It all began in 1987, which is when the Greater Milwaukee Committee began studying the possibility of building a new ballpark. The following year, in 1988, Milwaukee County asked the state to donate a 46-acre parcel for the site of the future stadium. Construction officially began in January 1991 and, in 1995 as construction continued, the Brewers made a presentation to the Milwaukee Stadium Commission. Among the issues addressed was a commitment of $60-90 billion to build a new ballpark. An economic report estimated that a convertible-roof stadium would result in 750,000 additional spectators each season, a whopping $62.6 million in additional spending and four-year construction spending of $169.5 million. Several years later, in 1997, the Brewers announced an asymmetrical design for Miller Park.
Fans who want to get an even closer look at Miller Park may do so by taking an exclusive Miller Park Tour that includes a visit to the dugout, luxury suites, press box, clubhouse, broadcast booth, The .300 Club and more. Children can find enjoyment at Helfaer Field, which is Miller Park's miniature youth baseball and softball facility. The Walk of Fame, on the other hand, is perfect for fans of all ages. This tribute area began with Miller Park's inaugural season in 2001 and honors some of the greatest names in Brewers history. Located on the plaza area, with bronze statues of Robin Yount and Henry 'Hank' Aaron nearby, fans can enjoy the celebration of each inductee by seeing the names of their favorite player on a granite-shaped home plate set into the ground. Inductees include Rollie Fingers, Paul Molitor, Robin Yount, Henry Aaron, Cecil Cooper, Allan Selig, Bob Uecker, Harry Dalton, Jim Gantner and Gorman Thomas.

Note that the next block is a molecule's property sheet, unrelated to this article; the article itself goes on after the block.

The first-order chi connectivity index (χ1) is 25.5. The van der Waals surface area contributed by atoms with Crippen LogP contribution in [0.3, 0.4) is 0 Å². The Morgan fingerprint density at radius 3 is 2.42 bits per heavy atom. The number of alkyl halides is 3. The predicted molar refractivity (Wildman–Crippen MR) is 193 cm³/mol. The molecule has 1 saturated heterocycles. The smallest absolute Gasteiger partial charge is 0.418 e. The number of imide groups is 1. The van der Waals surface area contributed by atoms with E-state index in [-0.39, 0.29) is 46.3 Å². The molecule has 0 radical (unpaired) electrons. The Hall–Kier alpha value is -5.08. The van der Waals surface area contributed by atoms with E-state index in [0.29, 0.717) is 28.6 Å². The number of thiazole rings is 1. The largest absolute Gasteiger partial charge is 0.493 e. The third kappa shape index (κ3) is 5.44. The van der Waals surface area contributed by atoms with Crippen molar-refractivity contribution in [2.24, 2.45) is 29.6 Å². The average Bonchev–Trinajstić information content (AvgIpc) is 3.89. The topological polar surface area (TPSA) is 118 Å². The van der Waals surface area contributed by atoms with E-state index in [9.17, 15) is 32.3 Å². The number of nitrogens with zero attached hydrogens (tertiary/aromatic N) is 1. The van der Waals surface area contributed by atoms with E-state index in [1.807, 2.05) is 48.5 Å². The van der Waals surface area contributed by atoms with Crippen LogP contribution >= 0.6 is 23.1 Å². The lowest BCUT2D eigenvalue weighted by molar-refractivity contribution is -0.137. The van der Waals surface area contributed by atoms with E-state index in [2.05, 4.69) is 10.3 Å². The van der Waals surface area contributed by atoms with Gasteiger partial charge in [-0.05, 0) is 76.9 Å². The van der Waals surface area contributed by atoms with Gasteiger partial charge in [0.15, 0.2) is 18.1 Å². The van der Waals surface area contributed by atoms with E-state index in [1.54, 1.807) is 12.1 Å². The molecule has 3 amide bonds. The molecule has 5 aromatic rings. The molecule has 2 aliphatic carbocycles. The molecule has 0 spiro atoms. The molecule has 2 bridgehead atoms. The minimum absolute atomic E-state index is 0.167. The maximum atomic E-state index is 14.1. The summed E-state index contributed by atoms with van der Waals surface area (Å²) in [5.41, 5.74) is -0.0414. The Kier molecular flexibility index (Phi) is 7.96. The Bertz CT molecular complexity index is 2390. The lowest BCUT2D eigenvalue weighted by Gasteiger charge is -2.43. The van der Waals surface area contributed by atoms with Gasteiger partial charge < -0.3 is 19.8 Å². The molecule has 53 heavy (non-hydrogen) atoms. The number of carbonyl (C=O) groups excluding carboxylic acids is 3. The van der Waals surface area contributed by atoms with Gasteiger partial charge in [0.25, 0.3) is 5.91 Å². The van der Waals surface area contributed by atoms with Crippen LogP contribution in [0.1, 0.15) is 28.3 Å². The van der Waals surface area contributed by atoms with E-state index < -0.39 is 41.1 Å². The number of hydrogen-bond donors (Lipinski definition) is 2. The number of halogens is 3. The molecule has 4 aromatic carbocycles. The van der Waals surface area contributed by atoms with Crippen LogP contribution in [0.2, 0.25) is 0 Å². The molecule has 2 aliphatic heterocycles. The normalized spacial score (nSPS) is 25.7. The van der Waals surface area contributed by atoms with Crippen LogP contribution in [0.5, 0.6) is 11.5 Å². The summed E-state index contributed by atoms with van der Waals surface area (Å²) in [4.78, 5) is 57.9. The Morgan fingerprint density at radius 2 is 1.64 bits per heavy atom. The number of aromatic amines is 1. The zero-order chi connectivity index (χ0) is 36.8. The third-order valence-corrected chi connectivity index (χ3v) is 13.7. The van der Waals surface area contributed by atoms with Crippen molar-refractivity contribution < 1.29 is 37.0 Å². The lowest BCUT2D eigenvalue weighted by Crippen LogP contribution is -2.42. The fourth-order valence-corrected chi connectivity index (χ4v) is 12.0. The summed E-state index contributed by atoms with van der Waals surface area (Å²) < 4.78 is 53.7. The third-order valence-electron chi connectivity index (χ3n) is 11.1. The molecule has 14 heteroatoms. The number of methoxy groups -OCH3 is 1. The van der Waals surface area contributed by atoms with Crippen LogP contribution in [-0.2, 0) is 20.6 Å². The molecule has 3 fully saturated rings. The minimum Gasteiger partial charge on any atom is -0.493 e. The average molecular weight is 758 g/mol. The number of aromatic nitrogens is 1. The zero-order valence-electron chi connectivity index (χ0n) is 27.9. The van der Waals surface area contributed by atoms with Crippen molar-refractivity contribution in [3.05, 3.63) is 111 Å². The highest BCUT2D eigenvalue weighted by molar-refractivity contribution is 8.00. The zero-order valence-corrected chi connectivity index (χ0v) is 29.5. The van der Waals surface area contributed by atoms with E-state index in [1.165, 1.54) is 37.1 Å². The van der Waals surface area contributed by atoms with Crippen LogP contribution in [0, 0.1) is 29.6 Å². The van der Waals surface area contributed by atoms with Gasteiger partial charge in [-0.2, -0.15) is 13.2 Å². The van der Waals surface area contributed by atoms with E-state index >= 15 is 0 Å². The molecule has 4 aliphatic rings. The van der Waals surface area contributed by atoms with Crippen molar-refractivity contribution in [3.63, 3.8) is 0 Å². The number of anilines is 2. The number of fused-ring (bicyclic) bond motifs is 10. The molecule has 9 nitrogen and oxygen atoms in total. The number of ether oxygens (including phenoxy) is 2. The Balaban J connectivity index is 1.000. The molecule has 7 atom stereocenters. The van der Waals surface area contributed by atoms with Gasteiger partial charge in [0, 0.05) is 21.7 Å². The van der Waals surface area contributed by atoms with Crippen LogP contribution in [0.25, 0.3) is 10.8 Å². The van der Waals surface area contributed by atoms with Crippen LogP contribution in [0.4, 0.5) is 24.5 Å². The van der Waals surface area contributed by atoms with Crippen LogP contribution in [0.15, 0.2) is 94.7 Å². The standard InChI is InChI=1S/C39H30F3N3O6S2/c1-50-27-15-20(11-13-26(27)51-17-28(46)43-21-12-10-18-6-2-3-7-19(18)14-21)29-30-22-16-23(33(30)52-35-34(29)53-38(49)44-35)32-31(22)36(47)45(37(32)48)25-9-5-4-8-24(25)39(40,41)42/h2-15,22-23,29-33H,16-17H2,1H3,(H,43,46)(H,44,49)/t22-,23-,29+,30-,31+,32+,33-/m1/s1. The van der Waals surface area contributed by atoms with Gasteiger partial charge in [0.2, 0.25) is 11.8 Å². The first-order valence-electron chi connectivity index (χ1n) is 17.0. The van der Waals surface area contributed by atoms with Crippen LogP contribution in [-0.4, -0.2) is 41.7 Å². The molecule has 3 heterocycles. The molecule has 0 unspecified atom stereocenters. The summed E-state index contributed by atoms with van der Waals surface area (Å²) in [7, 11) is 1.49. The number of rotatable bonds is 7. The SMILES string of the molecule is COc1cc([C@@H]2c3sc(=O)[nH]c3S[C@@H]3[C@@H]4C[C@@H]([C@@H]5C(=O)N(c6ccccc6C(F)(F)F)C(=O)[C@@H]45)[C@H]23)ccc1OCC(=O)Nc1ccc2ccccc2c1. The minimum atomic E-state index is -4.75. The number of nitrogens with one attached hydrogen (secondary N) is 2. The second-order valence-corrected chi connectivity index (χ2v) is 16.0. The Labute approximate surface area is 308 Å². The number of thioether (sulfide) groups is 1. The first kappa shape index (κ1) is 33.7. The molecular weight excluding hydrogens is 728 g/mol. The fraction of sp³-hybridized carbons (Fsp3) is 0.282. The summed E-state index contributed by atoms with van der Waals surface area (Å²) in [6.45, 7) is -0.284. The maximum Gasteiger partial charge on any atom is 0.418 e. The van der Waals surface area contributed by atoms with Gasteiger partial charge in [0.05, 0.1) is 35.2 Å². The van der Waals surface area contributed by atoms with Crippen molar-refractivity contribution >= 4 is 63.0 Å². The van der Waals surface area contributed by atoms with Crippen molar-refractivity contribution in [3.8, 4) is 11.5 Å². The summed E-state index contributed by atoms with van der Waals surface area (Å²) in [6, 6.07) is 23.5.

Home to the Milwaukee Brewers, Miller Park is located in Wisconsin and features a unique configuration all it's own. Fans will continue to visit Miller Park for it's rich history and spectacular tradition. Although Miller Park is no more than a few years old, it has already made it's mark in the history books.